September 21, 2004
Bookmark and Share

WADA Executive Committee approves the 2005 Prohibited List

Montreal, September 21, 2004 – The World Anti-Doping Agency (WADA) announced today that its Executive Committee approved the Prohibited List of Substances and Methods for 2005. The new List will be published prior to October 1, 2004, and will go into effect January 1, 2005.



Some changes will be made from the current List in 2005. For example, the topical application of glucocorticosteroids will no longer require an abbreviated therapeutic use exemption. Beta-2 agonists, often used in the treatment of asthma, will now be prohibited both in and out of competition. Due to the findings of a WADA-sponsored research project, Finasteride, a product used for prostate problems in men and also for hair loss, will be added to the Prohibited List as a masking agent. Finally, intravenous infusion for non-medical purposes will now be explicitly banned.

The Executive Committee based its decisions regarding the List on the recommendations of WADA’s List Committee and Health-Medical and Research Committee, which met in September to discuss the 2005 List. Since 2004, WADA has been tasked with issuing the List on an annual basis, a responsibility previously held by the International Olympic Committee (IOC). A substance or method is added to the List if it meets two of three criteria: it is performance enhancing, poses a danger to athletes’ health, and its use is against the spirit of sport.

“Refining the List is an important part of WADA’s responsibilities under the World Anti-Doping Code,” said Richard W. Pound, WADA’s president. “The changes we have made this year reflect our expanding scientific knowledge and our ability to better identify performance enhancing substances and methods.”

Budget

The Executive Committee also discussed the 2005 draft budget. The proposed budget calls for an increase of US$ 1.47 million to $21,705,000. This would represent the first such increase in 2 years. The budget will be approved by WADA’s Foundation Board at its November meeting.

WADA’s budget and government contributions in 2004 were also discussed. WADA has received 80 percent of its budget to date this year from governments and the IOC. The United States has committed to pay $1.45 million soon after the start of its fiscal year October 1, bringing the total contributions this year to more than 90 percent.

In addition, WADA has also this year collected a further $3.9 million from governments and the IOC for funds due in 2002 and 2003.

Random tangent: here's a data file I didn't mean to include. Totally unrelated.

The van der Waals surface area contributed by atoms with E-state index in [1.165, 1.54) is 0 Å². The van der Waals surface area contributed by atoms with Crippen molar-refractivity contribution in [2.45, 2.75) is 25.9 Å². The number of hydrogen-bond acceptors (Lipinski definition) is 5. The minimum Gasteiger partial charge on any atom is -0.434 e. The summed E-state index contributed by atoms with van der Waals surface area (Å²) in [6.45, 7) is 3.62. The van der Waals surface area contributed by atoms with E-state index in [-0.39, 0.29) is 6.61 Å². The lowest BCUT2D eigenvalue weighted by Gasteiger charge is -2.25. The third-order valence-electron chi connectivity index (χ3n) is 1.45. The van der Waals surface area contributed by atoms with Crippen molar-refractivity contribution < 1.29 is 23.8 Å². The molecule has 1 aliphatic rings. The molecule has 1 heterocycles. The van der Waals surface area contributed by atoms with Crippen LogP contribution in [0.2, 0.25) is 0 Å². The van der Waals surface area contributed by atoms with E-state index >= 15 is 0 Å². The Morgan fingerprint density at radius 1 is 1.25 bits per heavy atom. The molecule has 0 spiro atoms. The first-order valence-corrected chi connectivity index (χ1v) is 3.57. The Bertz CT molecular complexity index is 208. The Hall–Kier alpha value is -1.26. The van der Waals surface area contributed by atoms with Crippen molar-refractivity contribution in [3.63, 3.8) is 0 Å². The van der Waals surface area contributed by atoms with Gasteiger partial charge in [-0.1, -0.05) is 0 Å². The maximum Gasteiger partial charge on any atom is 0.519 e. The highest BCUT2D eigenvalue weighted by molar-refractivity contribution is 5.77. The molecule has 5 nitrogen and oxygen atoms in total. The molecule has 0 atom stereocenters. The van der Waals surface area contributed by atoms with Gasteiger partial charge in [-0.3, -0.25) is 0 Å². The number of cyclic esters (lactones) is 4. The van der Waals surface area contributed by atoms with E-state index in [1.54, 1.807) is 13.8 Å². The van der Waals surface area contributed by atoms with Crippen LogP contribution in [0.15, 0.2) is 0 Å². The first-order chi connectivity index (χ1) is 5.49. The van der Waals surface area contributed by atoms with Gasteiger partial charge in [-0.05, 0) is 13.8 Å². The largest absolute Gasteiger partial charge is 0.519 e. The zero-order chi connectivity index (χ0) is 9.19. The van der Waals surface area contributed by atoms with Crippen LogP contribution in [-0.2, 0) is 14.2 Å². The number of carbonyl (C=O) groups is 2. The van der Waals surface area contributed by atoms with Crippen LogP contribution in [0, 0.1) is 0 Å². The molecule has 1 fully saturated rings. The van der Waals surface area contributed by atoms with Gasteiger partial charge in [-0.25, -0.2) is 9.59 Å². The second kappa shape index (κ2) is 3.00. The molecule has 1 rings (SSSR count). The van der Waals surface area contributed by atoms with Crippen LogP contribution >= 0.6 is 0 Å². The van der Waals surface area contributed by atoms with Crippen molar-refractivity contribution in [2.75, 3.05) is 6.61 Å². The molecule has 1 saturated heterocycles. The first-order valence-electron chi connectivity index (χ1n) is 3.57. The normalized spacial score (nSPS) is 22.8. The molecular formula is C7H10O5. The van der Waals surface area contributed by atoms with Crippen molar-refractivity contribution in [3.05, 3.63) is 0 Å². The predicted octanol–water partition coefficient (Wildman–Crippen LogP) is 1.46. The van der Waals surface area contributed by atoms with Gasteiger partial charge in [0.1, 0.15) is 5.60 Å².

“We are very pleased that governments now seem to have their budgetary processes in place for meeting their financial commitments to WADA,” Pound said. “We have collected more money this year from our stakeholders than ever before. This reflects the commitment of governments and the sports movement to WADA and allows the Agency to carry on the necessary work and scientific research to continue to fight doping.”

Science

More than US$ 3 million was committed by the Committee for 17 research projects for 2004. Fifty-seven proposed research projects were considered for funding by WADA this year.

Since 2001, WADA has committed more than $11 million to research on four priority research areas previously defined by the Executive Committee. The Committee, in 2003, defined research as one of WADA’s top priorities.

Election of Vice-Chairman

The Committee recommended a process for the election of a vice-chairman for the WADA Foundation Board. As per WADA’s constitution, Board members are eligible to become vice-chairman. The Committee agreed that nominations for this position will be put forward by mid-November and the Board will vote for a candidate at its November 21 meeting.

The elected vice-chairman will serve for a period of one year.

Regional Offices

A decision was made to permanently fund WADA’s regional office in Cape Town, South Africa. The office, which opened in November 2003, has been funded to date by the South African government. WADA will assume full responsibility for the office beginning November 1, 2004.

“Our regional offices serve an important purpose in allowing us to liaise with our stakeholders in every part of the world,” said David Howman, WADA’s director general. “I am pleased the Committee agreed to assume responsibility for the South African office and we extend our gratitude to the Government of South Africa for their assistance in getting our operations off the ground in that country.”

The Committee also discussed the establishment of a regional office in Latin America. The Committee voted to explore the possibility of establishing such an office in this region. WADA will now work to determine the most appropriate location for establishing this office.